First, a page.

SAN JOSE – Apple’s penchant for secrecy came into the spotlight in testimony in its patent infringement case Friday. Scott Forstall, Apple’s senior vice president for iOS, also talked about the genesis of the iPhone and his first meeting with Apple co-founder Steve Jobs.
Jobs put Forstall in charge of the software team for the iPhone in 2004, but gave him “a difficult constraint. For secrecy reasons he didn’t want me to hire anyone from outside Apple to work on the user interface--but I could have anyone within Apple,” said Forstall.
The software executive recalled how in 2004 he called Apple developers identified as “true superstars” one-by-one to his office.
“We are starting a new project so secret I can’t tell you want it is or who you will work for if, and if you chose to accept this role you will work harder than you ever did, working nights and weekends probably for a couple years,” Forstall told them. “Amazingly people accepted this challenge,” he said.
The original iPhone product became known as the purple project. At first, “we locked an entire floor down, put in doors with badge readers and cameras--some took four locks to get in,” Forstall said. “I referred to this building as the purple dorm, people were there at night and weekends, and it smelled something like pizza,” he said.
“On the front door we put a sign up [saying] ‘Fight Club,’ because the first rule about Fight Club is you don’t talk about Fight Club,” he added, referring to the popular movie by the same name.
The project had its seeds in a 2003 effort to build a lower cost notebook and a time when laptops were dominating the PC market. Apple aimed to create a “notebook without a keyboard or hinge, and we settled pretty soon on one with a touch screen and not one that uses a stylus,” said Forstall.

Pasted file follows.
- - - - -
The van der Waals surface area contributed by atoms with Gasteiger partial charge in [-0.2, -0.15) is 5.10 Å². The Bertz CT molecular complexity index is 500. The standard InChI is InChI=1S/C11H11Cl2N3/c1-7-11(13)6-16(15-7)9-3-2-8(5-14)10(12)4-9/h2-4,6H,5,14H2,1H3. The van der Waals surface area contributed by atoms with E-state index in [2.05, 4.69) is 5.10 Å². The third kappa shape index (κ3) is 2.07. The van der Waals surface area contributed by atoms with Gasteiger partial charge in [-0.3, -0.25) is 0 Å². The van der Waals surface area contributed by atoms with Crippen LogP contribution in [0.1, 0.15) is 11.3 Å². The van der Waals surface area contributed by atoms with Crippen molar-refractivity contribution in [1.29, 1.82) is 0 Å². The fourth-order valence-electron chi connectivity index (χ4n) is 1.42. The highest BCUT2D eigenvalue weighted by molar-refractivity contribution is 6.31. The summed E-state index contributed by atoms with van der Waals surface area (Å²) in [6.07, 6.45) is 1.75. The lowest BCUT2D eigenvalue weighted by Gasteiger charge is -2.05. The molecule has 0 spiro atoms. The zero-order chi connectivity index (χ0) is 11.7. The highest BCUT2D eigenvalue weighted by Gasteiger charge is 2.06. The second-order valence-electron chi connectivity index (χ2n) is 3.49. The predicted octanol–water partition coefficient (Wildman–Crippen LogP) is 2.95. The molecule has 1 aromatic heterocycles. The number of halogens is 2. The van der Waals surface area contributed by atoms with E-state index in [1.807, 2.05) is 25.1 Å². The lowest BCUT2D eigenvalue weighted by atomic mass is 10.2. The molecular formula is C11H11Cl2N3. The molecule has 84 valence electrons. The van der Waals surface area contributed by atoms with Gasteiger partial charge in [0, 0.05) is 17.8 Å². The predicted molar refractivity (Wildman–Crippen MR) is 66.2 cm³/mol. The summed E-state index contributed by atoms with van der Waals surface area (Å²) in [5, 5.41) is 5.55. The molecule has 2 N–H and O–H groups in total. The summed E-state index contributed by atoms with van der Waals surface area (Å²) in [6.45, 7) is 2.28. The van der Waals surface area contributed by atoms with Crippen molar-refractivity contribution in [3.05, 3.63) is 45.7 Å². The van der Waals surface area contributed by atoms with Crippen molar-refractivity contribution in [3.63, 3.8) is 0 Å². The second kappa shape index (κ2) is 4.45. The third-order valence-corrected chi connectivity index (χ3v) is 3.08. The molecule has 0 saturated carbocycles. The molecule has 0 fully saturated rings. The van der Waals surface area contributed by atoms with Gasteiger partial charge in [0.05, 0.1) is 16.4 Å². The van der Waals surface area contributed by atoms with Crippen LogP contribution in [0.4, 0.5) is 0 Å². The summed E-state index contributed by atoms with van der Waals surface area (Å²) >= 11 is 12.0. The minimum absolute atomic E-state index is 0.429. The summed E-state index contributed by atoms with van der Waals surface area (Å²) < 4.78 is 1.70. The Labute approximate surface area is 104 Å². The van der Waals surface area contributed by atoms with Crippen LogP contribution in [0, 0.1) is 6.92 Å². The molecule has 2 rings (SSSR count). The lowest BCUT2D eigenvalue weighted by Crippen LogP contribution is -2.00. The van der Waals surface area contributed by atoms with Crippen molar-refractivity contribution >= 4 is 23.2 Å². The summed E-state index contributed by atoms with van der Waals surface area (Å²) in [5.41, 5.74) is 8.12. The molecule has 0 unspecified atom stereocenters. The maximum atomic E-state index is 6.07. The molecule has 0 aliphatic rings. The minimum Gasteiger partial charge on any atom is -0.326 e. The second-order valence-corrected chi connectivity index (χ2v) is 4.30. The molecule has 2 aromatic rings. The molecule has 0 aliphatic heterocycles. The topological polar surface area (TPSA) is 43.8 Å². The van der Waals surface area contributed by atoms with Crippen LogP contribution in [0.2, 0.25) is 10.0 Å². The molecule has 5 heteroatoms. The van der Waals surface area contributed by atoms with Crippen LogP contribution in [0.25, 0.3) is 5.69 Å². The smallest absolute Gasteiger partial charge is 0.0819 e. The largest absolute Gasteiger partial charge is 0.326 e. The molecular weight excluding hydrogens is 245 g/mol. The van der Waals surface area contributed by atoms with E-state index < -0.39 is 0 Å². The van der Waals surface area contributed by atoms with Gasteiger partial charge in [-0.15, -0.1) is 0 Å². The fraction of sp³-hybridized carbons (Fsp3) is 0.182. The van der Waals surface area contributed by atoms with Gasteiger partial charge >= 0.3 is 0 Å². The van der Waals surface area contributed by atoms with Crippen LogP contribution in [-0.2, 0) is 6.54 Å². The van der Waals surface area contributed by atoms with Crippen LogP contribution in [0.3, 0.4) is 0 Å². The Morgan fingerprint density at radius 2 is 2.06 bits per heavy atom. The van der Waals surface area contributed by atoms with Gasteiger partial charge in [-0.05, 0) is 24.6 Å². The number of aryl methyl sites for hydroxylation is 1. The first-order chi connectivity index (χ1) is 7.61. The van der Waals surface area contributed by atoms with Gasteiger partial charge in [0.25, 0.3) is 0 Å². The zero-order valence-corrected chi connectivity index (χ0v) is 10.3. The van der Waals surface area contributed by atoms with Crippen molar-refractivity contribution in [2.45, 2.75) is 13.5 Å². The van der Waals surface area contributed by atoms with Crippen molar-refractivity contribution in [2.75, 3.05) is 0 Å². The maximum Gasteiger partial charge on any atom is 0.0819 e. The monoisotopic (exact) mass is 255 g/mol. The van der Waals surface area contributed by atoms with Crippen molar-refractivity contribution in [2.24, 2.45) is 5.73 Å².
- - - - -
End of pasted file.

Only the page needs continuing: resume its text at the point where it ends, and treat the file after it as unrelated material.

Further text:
In 2004 when it was still building prototypes for what would one day become the iPad, designers had another idea. “We all had cellphones, we hated our cellphones--they were flip phones at the time and we were asking ourselves if we could use the touch technology we were prototyping to tablets in a phone,” Forstall said.
Engineers created some basic prototypes showing a contact list and a phone dialer. “It was just amazing, we realized a touch screen that could fit in your pocket would work perfectly as one of these phones,” he said. “So we shelved the tablet in 2004 and switched over to what became the iPhone,” he added.
Forstall also recalled the first time he met Steve Jobs when he was interviewing for a job at Next Computer.
“I was in an interview, and Steve burst in the room and grabbed the person interviewing me and pulled him out and asked him a series of questions,” Forstall recalled. “Later Steve returned and told me he expected I would get an offer and he expected I would accept it--that was in 1992,” he said.
The Stanford University grad student accepted the job and continued working for Jobs after Apple bought Next. He is listed on several of Apple’s patents including US 7,864,163 that describes a double-tap method of zooming into an image on a handset, a patent Apple claims Samsung infringed.
Who would have ever guessed that we would learn about the development of an innovative technology through court proceedings and biographies? It is fascinating the variety of ways in which secret project details eventually become public.
I am not a fan of both Apple and Samsung, but I think the problems do not stemmed from these companies. I think it is the patent law that needs a thorough reform. (I believe Apple is also a victim as they lost a lawsuit to Creative's "ZEN" patent because of the user interface of the iPod)
As an engineer, I found it surprising that in the US, the judges do not have engineering technical background for these patent lawsuits. And even more surprisingly (from my patent class I took few years ago) is that the jury CANNOT have technical background because one jury may have larger influence over the rest juries if one have a stronger technical background than the others.
I think patent is still extremely important to protect the IPs and innovations. But I think a jury comprised of technical people in the field is more appropriate, so that these lawsuits will not be focusing on the shape of the devices but rather than the "real" infringement of innovations.
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